Poems at the Playhouse: Poetry from Verse Wisconsin
and Forward Theater Company

To read the Poems at the Playhouse, click on the Next button, or poets' names in the sidebar on the right.

Forward Theater Company and Verse Wisconsin are excited to be collaborating on a project that encourages audiences to experience how different types of artists interact with a shared subject matter. Forward opens the 2013-14 season with the Wisconsin premiere of award-winning Sons of the Prophet by acclaimed playwright Stephen Karam. To complement the production, Madison-area writers were invited to submit poems to Verse Wisconsin in response to one of the play’s sources of inspiration, The Prophet by Kahlil Gibran.

All selected poems incorporate at least one line or phrase from The Prophet and respond more generally to the themes of The Prophet and Sons of the Prophet. In addition to having the selected poems published in the October issue of Verse Wisconsin, and on display in the lobby of the Overture Center during the run of Sons of the Prophet in November, they will also be heard thanks to two more exciting partnerships.

The Wisconsin Book Festival and the Wisconsin Historical Society are presenting events that juxtapose the winning poets reading their pieces with actors reading scenes from Sons of the Prophet. It is a wonderful and rare opportunity to see two different artists—actors and poets—share the stage.

These events also allow audiences to experience these works in slightly different ways than they traditionally might. Hearing a poem read—particularly by the poet— provides a new way of interacting with the piece than reading the poem on paper. Additionally, to see actors without a finished production around them perform scenes from a play often allows the words the playwright wrote to stand out quite differently when there aren’t costumes, lights, and sets to fill the picture.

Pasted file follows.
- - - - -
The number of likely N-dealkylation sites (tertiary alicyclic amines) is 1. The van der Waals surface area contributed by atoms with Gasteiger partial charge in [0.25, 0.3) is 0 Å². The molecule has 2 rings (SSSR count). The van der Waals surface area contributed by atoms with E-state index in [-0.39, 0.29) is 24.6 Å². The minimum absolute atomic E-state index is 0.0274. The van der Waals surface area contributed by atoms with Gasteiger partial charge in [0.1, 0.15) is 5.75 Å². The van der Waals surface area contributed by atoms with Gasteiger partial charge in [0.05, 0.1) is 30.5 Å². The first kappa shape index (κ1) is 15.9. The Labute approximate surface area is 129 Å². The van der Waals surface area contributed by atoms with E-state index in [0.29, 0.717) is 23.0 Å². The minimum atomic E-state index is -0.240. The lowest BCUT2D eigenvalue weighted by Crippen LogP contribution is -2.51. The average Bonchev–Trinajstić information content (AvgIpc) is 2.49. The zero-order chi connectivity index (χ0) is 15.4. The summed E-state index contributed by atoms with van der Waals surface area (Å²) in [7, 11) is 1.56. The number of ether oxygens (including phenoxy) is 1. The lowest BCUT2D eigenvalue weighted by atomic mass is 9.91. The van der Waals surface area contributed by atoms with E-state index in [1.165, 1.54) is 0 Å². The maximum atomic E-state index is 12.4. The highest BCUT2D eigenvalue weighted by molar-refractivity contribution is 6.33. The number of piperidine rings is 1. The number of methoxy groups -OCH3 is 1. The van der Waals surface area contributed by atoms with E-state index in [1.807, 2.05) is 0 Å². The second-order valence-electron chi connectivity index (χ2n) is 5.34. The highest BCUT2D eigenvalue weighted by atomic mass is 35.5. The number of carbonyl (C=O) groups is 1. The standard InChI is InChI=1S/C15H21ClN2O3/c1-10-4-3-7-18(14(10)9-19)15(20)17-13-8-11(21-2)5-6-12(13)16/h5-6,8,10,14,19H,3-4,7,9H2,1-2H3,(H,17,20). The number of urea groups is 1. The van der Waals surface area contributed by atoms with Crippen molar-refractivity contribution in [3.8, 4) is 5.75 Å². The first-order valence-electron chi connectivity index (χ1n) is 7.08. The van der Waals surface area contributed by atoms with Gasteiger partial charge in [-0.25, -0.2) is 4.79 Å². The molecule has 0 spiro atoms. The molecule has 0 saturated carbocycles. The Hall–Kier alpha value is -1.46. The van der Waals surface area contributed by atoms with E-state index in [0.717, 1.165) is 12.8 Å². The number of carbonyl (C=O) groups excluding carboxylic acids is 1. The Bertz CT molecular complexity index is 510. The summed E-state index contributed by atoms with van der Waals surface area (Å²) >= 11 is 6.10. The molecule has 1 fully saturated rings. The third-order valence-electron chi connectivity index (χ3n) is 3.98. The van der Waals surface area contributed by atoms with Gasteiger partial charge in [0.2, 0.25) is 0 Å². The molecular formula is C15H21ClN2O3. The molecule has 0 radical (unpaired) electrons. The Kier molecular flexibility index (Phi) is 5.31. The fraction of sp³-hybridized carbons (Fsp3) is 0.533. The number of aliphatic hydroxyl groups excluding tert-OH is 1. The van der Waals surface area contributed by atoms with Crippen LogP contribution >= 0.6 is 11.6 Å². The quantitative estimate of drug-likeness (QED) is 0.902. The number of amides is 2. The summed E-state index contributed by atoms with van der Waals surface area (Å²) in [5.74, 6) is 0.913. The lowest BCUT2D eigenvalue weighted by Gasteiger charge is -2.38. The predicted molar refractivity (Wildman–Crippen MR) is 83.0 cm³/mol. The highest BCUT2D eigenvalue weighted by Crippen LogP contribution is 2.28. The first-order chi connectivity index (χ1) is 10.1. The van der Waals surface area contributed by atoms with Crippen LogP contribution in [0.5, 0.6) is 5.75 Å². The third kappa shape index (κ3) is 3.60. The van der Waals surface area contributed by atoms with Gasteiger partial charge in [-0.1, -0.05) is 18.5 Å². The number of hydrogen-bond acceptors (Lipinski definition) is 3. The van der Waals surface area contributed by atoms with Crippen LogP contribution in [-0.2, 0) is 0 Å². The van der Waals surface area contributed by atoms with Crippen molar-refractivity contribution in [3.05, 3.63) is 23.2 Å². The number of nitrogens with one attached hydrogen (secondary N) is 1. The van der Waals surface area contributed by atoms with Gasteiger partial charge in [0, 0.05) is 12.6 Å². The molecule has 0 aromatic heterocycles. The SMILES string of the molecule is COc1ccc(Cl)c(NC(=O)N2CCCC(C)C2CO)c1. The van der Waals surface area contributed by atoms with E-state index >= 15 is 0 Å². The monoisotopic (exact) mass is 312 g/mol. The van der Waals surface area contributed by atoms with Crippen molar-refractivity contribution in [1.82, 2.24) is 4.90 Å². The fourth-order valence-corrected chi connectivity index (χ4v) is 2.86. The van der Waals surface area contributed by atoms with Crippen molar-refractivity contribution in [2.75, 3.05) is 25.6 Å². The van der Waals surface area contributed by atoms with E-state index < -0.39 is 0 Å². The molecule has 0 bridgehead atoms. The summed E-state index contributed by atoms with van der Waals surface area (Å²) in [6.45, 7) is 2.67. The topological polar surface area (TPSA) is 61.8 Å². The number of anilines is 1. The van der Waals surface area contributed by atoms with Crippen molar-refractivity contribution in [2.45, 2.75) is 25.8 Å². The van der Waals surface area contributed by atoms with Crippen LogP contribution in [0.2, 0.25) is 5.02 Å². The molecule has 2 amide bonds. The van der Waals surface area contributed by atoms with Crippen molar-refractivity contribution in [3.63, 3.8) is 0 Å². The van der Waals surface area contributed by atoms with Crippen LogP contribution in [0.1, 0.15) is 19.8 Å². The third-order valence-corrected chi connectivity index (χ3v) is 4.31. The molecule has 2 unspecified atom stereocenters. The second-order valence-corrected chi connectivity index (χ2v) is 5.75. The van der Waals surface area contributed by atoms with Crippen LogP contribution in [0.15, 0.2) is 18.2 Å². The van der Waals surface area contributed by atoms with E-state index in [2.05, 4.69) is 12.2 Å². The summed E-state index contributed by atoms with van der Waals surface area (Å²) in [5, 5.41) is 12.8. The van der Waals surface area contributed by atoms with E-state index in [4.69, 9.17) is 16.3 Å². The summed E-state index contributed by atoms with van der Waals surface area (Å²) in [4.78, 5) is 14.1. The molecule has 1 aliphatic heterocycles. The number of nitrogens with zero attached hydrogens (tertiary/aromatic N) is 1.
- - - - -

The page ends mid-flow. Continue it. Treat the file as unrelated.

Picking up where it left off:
If the arts provide a place to share and discuss ideas, emotions, and events, than collaborations like this one, that invite so many different artists and audiences together, are particularly thrilling in the inclusive spirit that discussion takes.

Play Synopsis: If to live is to suffer, then Joseph and Charles Douaihy are more alive than most. Their father has died in a tragic accident and their ailing uncle is losing it— putting the brothers’ once unbreakable sense of humor to the test. Amidst all this, Joseph’s eccentric boss is pressuring him to write a memoir about his family’s distant connection to Kahlil Gibran, author of The Prophet. With unexplained chronic pain and the fate of his reeling family on his shoulders, Joseph’s health, sanity, and insurance coverage are on the line. 

To read the Poems at the Playhouse, click on the Next button below, or poets' names in the sidebar on the right.